Dual users also had reduced tobacco toxicant exposures at 24 weeks

Smokers using high-nicotine electronic cigarettes to cut down on their cigarette consumption were more successful in doing so than smokers given low-nicotine or no-nicotine cigarettes substitutes, and they also had lower exposures to tobacco-related carcinogens in a clinical trial with more than 500 participants followed for six months.

Total urinary concentration of the tobacco toxicant 4-(methelnitrosamino)-1-(3-pyridy)-1-butanol (NNAL) was significantly reduced over 24-weeks in the smokers who used electronic nicotine delivery systems (ENDS) with nicotine delivery equivalent to combustible cigarettes.

Smoking declined by 58% in the group during the period, with daily cigarette use reduced from an average of close to 18 cigarettes per day at baseline to 7.43 at 24 weeks.

Study participants who used ENDS with less nicotine or devices with no nicotine also reduced their cigarette consumption during the study, but to a much lesser extent. And use of the no-nicotine devices was not associated with reductions in exposure to tobacco toxicants.

“In this trial where smoking reduction was encouraged over 24 weeks with multiple visits and assessments, we found that an ENDS was most likely to help smokers reduce toxicant exposure and cigarette consumption when it was capable of delivering nicotine at levels similar to that of a cigarette,” wrote researcher Caroline O. Cobb, PhD, of Virginia Commonwealth University, Richmond, and colleagues in The Lancet.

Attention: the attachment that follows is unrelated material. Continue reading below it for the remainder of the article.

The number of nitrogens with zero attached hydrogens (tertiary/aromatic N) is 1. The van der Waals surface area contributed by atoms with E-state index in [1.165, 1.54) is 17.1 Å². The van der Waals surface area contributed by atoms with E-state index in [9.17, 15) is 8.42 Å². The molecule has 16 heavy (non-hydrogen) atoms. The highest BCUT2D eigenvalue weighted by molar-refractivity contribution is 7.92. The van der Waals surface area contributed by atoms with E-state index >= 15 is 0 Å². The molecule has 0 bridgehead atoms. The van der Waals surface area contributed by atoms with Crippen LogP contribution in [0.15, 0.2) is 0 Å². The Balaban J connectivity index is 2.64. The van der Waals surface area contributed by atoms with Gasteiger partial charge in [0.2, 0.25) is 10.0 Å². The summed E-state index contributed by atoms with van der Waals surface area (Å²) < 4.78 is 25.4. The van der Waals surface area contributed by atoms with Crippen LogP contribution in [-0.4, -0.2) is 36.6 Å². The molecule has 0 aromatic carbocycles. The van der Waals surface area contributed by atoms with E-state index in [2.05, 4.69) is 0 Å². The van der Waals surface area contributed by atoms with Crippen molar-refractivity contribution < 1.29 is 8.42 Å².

In an interview with BreakingMED, Cobb explained that in addition to being one of the largest and longest clinical trials to examine ENDS compared to non-nicotine cigarette substitutes for smoking cessation, it is also one of the only trials to examine exposure to smoking-related toxicant biomarkers other than exhaled carbon monoxide (CO).

The four-arm, parallel-group, randomized controlled trial was conducted at two sites in the U.S. (Penn State University, Hershey, Pennsylvania, and Virginia Commonwealth University) and it included current smokers between the ages of 21 and 66 years of age who reported smoking more than 9 cigarettes per day over the previous year and who were not using ENDS at enrollment.

All subjects enrolled in the trial also expressed an interest in reducing their combustible cigarette use, but not quitting.

Participants were randomized to be given pen style ENDS with either 0, 8 or 36 mg/mL of liquid nicotine (groups 1-3) or a non-ENDS, non-aerosolized plastic tube that resembled a cigarette (group 4).

“This was not an intense intervention,” Cobb said. “We encouraged participants to cut down (on combustible cigarette use) and we gave them a smoking reduction goal after randomization. We also gave them strategies to help them reduce their consumption with the specific products they were assigned.”

The primary outcome was concentration of the tobacco-specific carcinogen metabolite NNAL, which was collected at randomization and at 4, 12, and 24 weeks. Exhaled CO exposures were also measured during the period.

A total of 520 smokers were enrolled and randomized and 188 (36%) of these participants were lost to follow-up by week 24. Attrition did not differ by study group

Urinary total NNAL at 24 weeks in the ENDS with 36 mg/mL nicotine group approximating combustible cigarette nicotine exposure was 210∙80 pg/mg creatinine (95% CI, 163.03-274.42) compared with 346.09 pg/mg creatinine (265.00-455.32) in the cigarette substitute group (P=0.0061).